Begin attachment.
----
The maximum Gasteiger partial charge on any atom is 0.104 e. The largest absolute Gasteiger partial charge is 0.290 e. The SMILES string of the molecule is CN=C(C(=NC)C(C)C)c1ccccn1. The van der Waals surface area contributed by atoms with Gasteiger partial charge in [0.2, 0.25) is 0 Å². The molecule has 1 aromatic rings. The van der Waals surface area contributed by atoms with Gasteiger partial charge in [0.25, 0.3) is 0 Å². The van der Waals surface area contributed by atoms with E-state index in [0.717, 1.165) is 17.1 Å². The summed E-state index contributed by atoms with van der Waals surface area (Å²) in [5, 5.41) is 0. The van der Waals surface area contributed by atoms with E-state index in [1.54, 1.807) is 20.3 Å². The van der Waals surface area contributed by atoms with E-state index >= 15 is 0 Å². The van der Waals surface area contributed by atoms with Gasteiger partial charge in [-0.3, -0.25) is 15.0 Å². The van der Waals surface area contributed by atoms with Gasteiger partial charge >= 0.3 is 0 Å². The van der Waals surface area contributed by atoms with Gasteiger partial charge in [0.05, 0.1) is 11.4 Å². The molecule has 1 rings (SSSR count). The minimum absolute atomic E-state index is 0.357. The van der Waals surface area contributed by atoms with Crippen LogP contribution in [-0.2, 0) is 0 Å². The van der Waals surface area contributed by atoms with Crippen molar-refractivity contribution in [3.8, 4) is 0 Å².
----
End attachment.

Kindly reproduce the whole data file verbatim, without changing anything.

The maximum Gasteiger partial charge on any atom is 0.104 e. The largest absolute Gasteiger partial charge is 0.290 e. The SMILES string of the molecule is CN=C(C(=NC)C(C)C)c1ccccn1. The van der Waals surface area contributed by atoms with Gasteiger partial charge in [0.2, 0.25) is 0 Å². The molecule has 1 aromatic rings. The van der Waals surface area contributed by atoms with Gasteiger partial charge in [0.25, 0.3) is 0 Å². The van der Waals surface area contributed by atoms with E-state index in [0.717, 1.165) is 17.1 Å². The summed E-state index contributed by atoms with van der Waals surface area (Å²) in [5, 5.41) is 0. The van der Waals surface area contributed by atoms with E-state index in [1.54, 1.807) is 20.3 Å². The van der Waals surface area contributed by atoms with E-state index >= 15 is 0 Å². The van der Waals surface area contributed by atoms with Gasteiger partial charge in [-0.3, -0.25) is 15.0 Å². The van der Waals surface area contributed by atoms with Gasteiger partial charge >= 0.3 is 0 Å². The van der Waals surface area contributed by atoms with Gasteiger partial charge in [0.05, 0.1) is 11.4 Å². The molecule has 1 rings (SSSR count). The minimum absolute atomic E-state index is 0.357. The van der Waals surface area contributed by atoms with Crippen LogP contribution in [-0.2, 0) is 0 Å². The van der Waals surface area contributed by atoms with Crippen molar-refractivity contribution in [3.8, 4) is 0 Å².